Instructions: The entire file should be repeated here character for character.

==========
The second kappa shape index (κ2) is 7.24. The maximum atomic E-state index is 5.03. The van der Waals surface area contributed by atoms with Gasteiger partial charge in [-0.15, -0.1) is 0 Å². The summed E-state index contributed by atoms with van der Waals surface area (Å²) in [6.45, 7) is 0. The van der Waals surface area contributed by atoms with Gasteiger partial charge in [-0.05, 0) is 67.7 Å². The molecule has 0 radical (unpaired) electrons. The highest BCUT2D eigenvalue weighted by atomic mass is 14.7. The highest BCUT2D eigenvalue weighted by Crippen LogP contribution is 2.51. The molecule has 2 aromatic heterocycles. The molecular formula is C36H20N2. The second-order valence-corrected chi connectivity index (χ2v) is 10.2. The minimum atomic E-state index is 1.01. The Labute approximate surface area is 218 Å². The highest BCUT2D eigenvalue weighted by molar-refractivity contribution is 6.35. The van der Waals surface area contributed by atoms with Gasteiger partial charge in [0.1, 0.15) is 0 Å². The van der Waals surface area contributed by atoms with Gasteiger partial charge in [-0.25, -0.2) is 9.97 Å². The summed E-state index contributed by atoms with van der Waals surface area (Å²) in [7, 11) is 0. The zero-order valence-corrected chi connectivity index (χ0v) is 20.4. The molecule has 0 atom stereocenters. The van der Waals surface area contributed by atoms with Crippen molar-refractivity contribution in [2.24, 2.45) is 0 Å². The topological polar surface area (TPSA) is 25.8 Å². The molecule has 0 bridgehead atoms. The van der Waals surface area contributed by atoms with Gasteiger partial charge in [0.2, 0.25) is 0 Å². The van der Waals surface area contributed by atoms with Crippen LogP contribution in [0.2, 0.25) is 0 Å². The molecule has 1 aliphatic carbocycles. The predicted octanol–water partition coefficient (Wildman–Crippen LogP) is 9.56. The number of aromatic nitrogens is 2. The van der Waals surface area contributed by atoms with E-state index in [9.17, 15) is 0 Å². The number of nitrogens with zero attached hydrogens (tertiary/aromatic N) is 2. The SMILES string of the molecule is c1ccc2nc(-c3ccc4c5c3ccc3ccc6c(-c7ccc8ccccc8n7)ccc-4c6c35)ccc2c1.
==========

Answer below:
The second kappa shape index (κ2) is 7.24. The maximum atomic E-state index is 5.03. The van der Waals surface area contributed by atoms with Gasteiger partial charge in [-0.15, -0.1) is 0 Å². The summed E-state index contributed by atoms with van der Waals surface area (Å²) in [6.45, 7) is 0. The van der Waals surface area contributed by atoms with Gasteiger partial charge in [-0.05, 0) is 67.7 Å². The molecule has 0 radical (unpaired) electrons. The highest BCUT2D eigenvalue weighted by atomic mass is 14.7. The highest BCUT2D eigenvalue weighted by Crippen LogP contribution is 2.51. The molecule has 2 aromatic heterocycles. The molecular formula is C36H20N2. The second-order valence-corrected chi connectivity index (χ2v) is 10.2. The minimum atomic E-state index is 1.01. The Labute approximate surface area is 218 Å². The highest BCUT2D eigenvalue weighted by molar-refractivity contribution is 6.35. The van der Waals surface area contributed by atoms with Gasteiger partial charge in [0.1, 0.15) is 0 Å². The van der Waals surface area contributed by atoms with Gasteiger partial charge in [-0.25, -0.2) is 9.97 Å². The summed E-state index contributed by atoms with van der Waals surface area (Å²) in [7, 11) is 0. The zero-order valence-corrected chi connectivity index (χ0v) is 20.4. The molecule has 0 atom stereocenters. The van der Waals surface area contributed by atoms with Crippen molar-refractivity contribution in [2.24, 2.45) is 0 Å². The topological polar surface area (TPSA) is 25.8 Å². The molecule has 0 bridgehead atoms. The van der Waals surface area contributed by atoms with Gasteiger partial charge in [0.2, 0.25) is 0 Å². The van der Waals surface area contributed by atoms with Crippen LogP contribution in [0.2, 0.25) is 0 Å². The molecule has 1 aliphatic carbocycles. The predicted octanol–water partition coefficient (Wildman–Crippen LogP) is 9.56. The number of aromatic nitrogens is 2. The van der Waals surface area contributed by atoms with E-state index in [9.17, 15) is 0 Å². The number of nitrogens with zero attached hydrogens (tertiary/aromatic N) is 2. The SMILES string of the molecule is c1ccc2nc(-c3ccc4c5c3ccc3ccc6c(-c7ccc8ccccc8n7)ccc-4c6c35)ccc2c1.